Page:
THE OUTLOOK FOR OWNERS OF OFFICE BUILDINGS

The Outlook for Owners of Office Buildings
Hello bank… bye, bye property!

If I am right about the future, the value of office buildings will plummet, causing mortgage balances to be higher than the value of the buildings.

⦁ Large amounts of prior unpaid rent and other charges will never be fully collectable.
⦁ Many tenants were forced to close their businesses permanently leaving owners with many vacancies.
⦁ With little or no tenant revenue received owners needed to make loans or invest additional capital to pay the properties expenses and debt service.
⦁ Owners received 3 – 6 months of interest and/or principal deferrals from the lender which will need to be repaid.
⦁ Tenants were indeed suffering but many chose to use the pandemic as an opportunity to renegotiate their leases and lower their rent and other obligations significantly. 

Office building owners are facing insurmountable difficulties that will soon cause them to tap out and abandon ship. Such challenges include that:

Post Pandemic Issues Facing Owners (the Bleeding Continues)
⦁ Tenants are demanding the earth, moon and stars in exchange for their tenancy.
⦁ Their buildings immediate area is inundated with vacancies causing less demand and rental rates to plummet.
⦁ Lease terms will soon be expiring leading to renewals at drastically lower rents and tenant obligations.
⦁ Leery of another Covid related incident tenants are demanding pandemic cancellation clauses in their leases.
⦁ Tenants are less willing to provide personal guarantees as they did under their prior leases which reduces the creditworthiness of the property.
⦁ Owners are having a great deal of trouble refinancing their mortgages.


The Exorbitant Cost of Re-renting Vacant Space
Adding insult to injury, owners will not only need to continue funding shortfalls but will incur the following significant additional costs to obtain new tenants.

⦁ Vacancy losses – 3-6 months
⦁ Substantial brokerage fees
⦁ The need to offer free rent periods of 3 – 8 months to the new tenant
⦁ Incur large renovation costs as well as needing to provide large tenant improvements allowances to the new tenant.
⦁ Rent the space at a significantly lower rent.

Besides the significant loss of cash flow and the large capital costs to rent the vacant space, the killer shark in the water is the reduced rent the owner will receive resulting in a direct plummeting of the value of their buildings.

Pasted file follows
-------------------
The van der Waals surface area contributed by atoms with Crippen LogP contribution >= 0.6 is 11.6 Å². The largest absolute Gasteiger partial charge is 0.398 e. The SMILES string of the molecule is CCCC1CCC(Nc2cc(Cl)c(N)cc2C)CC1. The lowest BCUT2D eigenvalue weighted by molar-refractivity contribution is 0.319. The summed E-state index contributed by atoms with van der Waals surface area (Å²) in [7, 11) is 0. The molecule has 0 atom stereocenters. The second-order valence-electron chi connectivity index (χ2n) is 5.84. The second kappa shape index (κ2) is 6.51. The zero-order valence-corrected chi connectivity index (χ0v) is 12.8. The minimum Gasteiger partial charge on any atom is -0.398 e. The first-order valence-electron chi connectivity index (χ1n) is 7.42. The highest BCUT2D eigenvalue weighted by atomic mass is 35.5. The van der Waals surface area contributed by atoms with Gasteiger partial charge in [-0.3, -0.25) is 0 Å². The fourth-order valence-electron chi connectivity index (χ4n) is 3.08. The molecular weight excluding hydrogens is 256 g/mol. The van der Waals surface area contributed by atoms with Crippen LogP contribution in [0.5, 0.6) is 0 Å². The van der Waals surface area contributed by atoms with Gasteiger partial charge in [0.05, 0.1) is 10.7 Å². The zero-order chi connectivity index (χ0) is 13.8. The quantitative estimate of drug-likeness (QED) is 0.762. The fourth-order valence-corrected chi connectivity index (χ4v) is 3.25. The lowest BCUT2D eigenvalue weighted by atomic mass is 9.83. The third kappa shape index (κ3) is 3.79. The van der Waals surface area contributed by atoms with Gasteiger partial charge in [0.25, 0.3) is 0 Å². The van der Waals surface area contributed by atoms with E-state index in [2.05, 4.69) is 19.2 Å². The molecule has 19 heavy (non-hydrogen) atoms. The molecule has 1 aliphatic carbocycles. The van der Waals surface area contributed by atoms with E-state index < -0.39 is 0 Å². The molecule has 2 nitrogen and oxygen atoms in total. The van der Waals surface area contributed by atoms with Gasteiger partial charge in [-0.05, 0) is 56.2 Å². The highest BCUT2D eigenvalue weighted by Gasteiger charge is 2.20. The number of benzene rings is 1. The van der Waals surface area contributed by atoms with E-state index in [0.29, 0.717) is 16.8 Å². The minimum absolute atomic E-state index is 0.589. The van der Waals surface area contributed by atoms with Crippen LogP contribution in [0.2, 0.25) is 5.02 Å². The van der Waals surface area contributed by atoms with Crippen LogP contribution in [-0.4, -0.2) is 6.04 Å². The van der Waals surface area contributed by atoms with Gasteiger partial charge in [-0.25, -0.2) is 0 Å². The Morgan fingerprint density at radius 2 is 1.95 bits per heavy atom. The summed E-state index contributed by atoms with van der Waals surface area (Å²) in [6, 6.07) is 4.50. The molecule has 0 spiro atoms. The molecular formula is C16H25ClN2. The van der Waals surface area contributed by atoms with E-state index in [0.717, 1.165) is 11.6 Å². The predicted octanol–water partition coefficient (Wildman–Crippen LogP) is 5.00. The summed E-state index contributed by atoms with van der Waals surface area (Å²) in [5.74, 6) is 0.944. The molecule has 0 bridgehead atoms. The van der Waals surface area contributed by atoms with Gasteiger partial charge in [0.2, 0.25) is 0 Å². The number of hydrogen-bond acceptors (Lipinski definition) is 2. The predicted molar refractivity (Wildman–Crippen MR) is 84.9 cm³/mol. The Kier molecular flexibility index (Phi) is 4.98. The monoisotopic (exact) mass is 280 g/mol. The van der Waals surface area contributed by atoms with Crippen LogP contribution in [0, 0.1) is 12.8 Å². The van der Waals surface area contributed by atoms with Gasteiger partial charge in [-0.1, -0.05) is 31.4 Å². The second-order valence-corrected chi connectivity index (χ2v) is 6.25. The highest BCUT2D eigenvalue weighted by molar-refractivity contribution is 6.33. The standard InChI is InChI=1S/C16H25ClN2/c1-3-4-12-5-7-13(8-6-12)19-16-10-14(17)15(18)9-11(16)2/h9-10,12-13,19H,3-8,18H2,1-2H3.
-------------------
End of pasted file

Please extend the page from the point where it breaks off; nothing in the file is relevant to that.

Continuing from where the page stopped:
Example:
Assume the market rent prior to the pandemic was $65 per SF and currently it’s dropped to $60 per SF which is being conservative. Further assume that the vacant space consisted of 10,000 SF. The reduction in rent of $50,000 per year results in a dollar for dollar reduction in Net Operating Income. Assuming a cap rate of 5% the value of the property plummets by an astounding $1,000,000. This doesn’t include the loss of $50,000 per year or more over the tenants new lease term and the huge outlay of capital to obtain the new tenant. And this example only applies to one rather small tenant. Stores located on the ground floor paying $100 – $200 per SF will start crying that they can’t afford the rent because there is not enough traffic generated from the building and these rents will also significantly decrease. It’s a complete shit show for the owner.

 

Example:
Assume the market rent prior to the pandemic was $65 per SF and currently it’s dropped to $60 per SF which is being conservative. Further assume that the vacant space consisted of 10,000 SF. The reduction in rent of $50,000 per year results in a dollar for dollar reduction in Net Operating Income. Assuming a cap rate of 5% the value of the property plummets by an astounding $1,000,000. This doesn’t include the loss of $50,000 per year or more over the tenants new lease term and the huge outlay of capital to obtain the new tenant. And this example only applies to one rather small tenant. Stores located on the ground floor paying $100 – $200 per SF will start crying that they can’t afford the rent because there is not enough traffic generated from the building and these rents will also significantly decrease. It’s a complete shit show for the owner. Perhaps more tenants will be able to succeed because of the lower rents. Hopefully in the near future the pandemic will be just a bad memory. Should this become a reality it should provide a more stable environment that lenders will embrace leading to more competitive financing opportunities and lower caps rates. This situation would provide an opportunity to refinance mortgages at lower interest rates, better terms and possibly reduce the purchaser’s capital investment. In my opinion there soon will be many properties available for purchase at bargain basement prices. This opportunity will provide new investors with high cash-on-cash returns on investment and the potential for significant appreciation in the future. 


What’s the Word on the Street? 

My advice is to tap into your contacts and start picking their brains. Talk to bankers, office leasing and mortgage brokers, bankruptcy attorneys, etc. Get on the foreclosure lists of banks and other financial institutions so you always have access to the latest offerings. I have a feeling there will be some big players snatching up a massive amount of real estate for pennies on the dollar. Why can’t you be that big player? Get ready to go on a shopping spree. Play to your strengths, use your street smarts, and be a savvy investor. Take advantage of the oncoming opportunities in the real estate market to further your own holdings. 

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